Mark appreciates design (he really loves the Haven) and Hiroshi has a knack for elevating performance eccentricity. Somewhere down the line we became bogged down in variations on a theme, but the Nike GYAKUSOU range indicated that the future was top-tier performance rather than retros. It’s easy to assumed that HTM was always about premium classics in nice boxes, but the mid-cut Woven variation that was only an HTM release, first Macropus and latterly, the HTM2 Run Boot, indicated that is was a more freeform concept than that. That the latest HTM release debuted in a significant Track & Field trial at the start of the year rather than in the pages of ‘Warp,’ and that Mark mentioned the HTM project in his address to the global media is proof that there’s a conscious effort to push things forward that slapped me out of my footwear apathy.
If you compare initial whisperings about HTM from the Hiroshi interview from a Summer 2000 issue of ‘The Fader’ to the brief Q&A I had with Hiroshi and Mark that you can read here, there’s some interesting developments. Something went wrong in other sections of the collector-targeting offerings from every brand along the way in the interim, but HTM has always been an interesting experiment. I’m infatuated with the HTM+ Lunar Flyknit Trainer+ for that densely detailed toe, the threaded Dynamic Support eyelets (the Zoom Haven’s influence runs deep in these), the flipped colours on the medial side plus the way they feel like slippers on your foot, whereas the majority of attractive Nike slimline runners leave me doing the Verbal/Keyzer Söse hobble. A knit shoe can work like the Missoni Converse effort or it can be twisted into something even more cutting edge, and I imagine that in the wrong hands it could look like it was purchased at a craft fair from an earnest lady in a tie-dye skirt. Developments like Flyknit remind me why I like shoes. Seeing a Flyknit Air Max 1 or some such merger of classic and brand new technology would be a step backwards, but I’m not mad if shoes of the Flyknit Trainer’s calibre. I’m still waiting for the time when NIKEiD will allow us to submit an image or pattern for the Knit machine to add to the upper of our iD creations. For the time being, this colourway is a fine display of showboating the technology’s visual possibilities.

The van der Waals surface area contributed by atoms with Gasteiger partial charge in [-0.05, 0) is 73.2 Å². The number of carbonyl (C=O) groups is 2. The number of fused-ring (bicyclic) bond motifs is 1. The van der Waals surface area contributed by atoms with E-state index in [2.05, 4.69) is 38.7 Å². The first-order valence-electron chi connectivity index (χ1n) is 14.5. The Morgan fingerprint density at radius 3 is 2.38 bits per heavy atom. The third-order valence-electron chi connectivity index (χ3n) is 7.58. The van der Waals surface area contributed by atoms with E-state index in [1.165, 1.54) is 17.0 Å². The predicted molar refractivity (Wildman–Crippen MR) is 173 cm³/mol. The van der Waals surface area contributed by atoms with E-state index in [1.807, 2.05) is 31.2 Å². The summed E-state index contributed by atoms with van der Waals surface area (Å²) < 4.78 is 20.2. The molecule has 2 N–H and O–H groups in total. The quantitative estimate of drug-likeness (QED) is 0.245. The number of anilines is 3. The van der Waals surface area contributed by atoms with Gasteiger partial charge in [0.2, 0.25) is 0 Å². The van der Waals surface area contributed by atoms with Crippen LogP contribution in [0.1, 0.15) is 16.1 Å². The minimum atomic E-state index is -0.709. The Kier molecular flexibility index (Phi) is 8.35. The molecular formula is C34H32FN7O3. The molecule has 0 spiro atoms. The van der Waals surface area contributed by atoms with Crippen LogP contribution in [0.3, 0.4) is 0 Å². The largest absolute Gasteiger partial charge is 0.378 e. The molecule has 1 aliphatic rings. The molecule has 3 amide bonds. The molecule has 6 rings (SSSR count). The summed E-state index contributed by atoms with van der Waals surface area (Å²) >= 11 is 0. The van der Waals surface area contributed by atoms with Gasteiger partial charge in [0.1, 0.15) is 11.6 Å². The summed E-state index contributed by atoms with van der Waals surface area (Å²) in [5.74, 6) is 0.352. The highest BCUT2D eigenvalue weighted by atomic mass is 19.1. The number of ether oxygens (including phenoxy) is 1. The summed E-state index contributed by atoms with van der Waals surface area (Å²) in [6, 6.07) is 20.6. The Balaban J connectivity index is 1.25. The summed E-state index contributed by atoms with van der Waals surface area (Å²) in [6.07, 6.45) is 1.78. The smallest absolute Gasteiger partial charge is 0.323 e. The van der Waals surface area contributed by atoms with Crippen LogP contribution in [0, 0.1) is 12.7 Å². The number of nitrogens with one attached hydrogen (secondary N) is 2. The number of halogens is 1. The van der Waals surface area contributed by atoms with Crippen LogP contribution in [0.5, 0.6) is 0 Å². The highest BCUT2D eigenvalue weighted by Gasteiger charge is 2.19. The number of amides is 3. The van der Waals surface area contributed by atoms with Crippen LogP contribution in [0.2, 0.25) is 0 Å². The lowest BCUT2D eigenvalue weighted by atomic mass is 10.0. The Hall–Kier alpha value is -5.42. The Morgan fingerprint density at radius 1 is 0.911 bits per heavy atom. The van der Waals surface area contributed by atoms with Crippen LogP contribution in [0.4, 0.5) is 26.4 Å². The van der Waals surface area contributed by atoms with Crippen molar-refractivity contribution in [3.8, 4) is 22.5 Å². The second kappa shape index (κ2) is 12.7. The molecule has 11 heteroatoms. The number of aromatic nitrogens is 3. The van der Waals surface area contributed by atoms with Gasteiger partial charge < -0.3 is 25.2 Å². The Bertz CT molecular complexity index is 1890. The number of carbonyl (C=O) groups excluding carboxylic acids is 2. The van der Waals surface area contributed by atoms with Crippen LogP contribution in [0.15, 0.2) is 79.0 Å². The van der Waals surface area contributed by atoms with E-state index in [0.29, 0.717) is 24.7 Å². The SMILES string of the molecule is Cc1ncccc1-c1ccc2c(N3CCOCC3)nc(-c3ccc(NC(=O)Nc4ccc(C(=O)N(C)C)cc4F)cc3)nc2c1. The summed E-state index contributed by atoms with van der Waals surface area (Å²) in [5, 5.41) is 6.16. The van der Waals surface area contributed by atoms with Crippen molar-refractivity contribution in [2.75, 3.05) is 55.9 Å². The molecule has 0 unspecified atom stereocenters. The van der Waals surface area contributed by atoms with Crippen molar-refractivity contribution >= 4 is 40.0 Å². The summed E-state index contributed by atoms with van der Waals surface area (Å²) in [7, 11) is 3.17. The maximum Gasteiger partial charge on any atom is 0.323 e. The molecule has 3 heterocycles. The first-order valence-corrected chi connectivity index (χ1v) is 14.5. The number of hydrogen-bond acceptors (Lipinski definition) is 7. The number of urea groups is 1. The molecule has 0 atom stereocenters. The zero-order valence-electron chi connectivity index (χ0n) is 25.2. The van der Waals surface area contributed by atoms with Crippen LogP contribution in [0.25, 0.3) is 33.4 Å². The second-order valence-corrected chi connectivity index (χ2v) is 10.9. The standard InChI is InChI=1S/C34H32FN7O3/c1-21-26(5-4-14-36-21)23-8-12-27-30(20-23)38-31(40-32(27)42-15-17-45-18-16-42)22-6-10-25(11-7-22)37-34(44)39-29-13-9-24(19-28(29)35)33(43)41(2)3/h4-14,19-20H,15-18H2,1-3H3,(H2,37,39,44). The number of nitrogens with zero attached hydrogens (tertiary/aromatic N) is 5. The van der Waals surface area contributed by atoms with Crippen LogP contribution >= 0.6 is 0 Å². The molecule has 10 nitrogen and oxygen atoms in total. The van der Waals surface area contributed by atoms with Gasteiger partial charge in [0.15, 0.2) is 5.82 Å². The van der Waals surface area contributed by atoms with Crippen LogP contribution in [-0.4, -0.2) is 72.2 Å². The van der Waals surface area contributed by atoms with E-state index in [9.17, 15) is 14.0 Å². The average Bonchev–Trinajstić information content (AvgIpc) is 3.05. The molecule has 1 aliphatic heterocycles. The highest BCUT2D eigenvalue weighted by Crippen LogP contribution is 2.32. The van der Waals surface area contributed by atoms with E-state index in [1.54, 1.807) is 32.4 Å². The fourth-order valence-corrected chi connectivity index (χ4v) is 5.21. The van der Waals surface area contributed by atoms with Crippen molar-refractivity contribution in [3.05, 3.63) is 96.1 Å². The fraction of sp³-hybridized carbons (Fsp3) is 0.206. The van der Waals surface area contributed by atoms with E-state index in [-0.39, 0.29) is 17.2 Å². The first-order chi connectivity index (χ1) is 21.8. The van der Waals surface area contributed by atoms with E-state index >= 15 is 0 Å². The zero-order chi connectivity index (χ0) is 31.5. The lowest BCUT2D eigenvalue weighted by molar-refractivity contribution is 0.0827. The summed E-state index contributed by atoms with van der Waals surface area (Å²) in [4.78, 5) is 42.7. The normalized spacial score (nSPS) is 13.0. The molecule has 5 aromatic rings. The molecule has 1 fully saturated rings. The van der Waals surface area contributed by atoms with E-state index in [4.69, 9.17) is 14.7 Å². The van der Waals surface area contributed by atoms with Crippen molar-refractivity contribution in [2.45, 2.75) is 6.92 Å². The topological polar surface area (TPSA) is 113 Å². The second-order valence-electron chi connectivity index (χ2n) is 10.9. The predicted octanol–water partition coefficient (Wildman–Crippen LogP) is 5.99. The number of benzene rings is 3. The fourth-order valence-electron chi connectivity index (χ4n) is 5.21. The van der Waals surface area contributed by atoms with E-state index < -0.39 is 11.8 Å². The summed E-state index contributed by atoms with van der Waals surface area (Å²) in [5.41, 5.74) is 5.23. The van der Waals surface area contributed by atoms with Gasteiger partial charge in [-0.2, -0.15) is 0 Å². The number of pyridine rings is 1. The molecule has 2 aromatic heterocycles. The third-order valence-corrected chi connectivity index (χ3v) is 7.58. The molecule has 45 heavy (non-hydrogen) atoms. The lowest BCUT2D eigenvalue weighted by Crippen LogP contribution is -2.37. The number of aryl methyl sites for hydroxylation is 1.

Today, vast conga lines of kids with Air Max 1s on slowly advanced towards the Supreme store doors and spent some serious bucks. I like the Kate stuff a lot – sneer all you like, but that official photoshoot stuff always delivers, yet the item I was most preoccupied with this season was the Taped Seam Coaches Jacket. It’s a basic look (Eazy-E on the ‘It’s On…’ EP cover wears a coaches jacket perfectly) and as a kid, from Naf Co 54 (the fake market store Naf Naf) and Spliffy to the cheapo faux-fur lined Raiders NFL-licensed efforts from Olympus Sports, they were a favourite. Supreme like to mess with the design, whether it’s working with Champion on collections of colours or giving them animal prints inside, but delivering a triple layer technical fabric jacket in the coach format is the kind of thing that those hype-wide eyes might miss during the feverish retail of the next few days, but with the nylon versions from my childhood being somewhat limited in their protection during blustering, inclement weather, this is tweaked to perform and look good. What’s often boxy has been taken in a little, and the teal variant is a killer coat, with an economic look that makes it versatile. I particularly like the contrast between the basic drawstring mode of fastening and the precise liner lines of machine-applied tape. The Champion variation in a similar shade eluded me a couple of years ago, so salutes to Angelo and James for their kindness.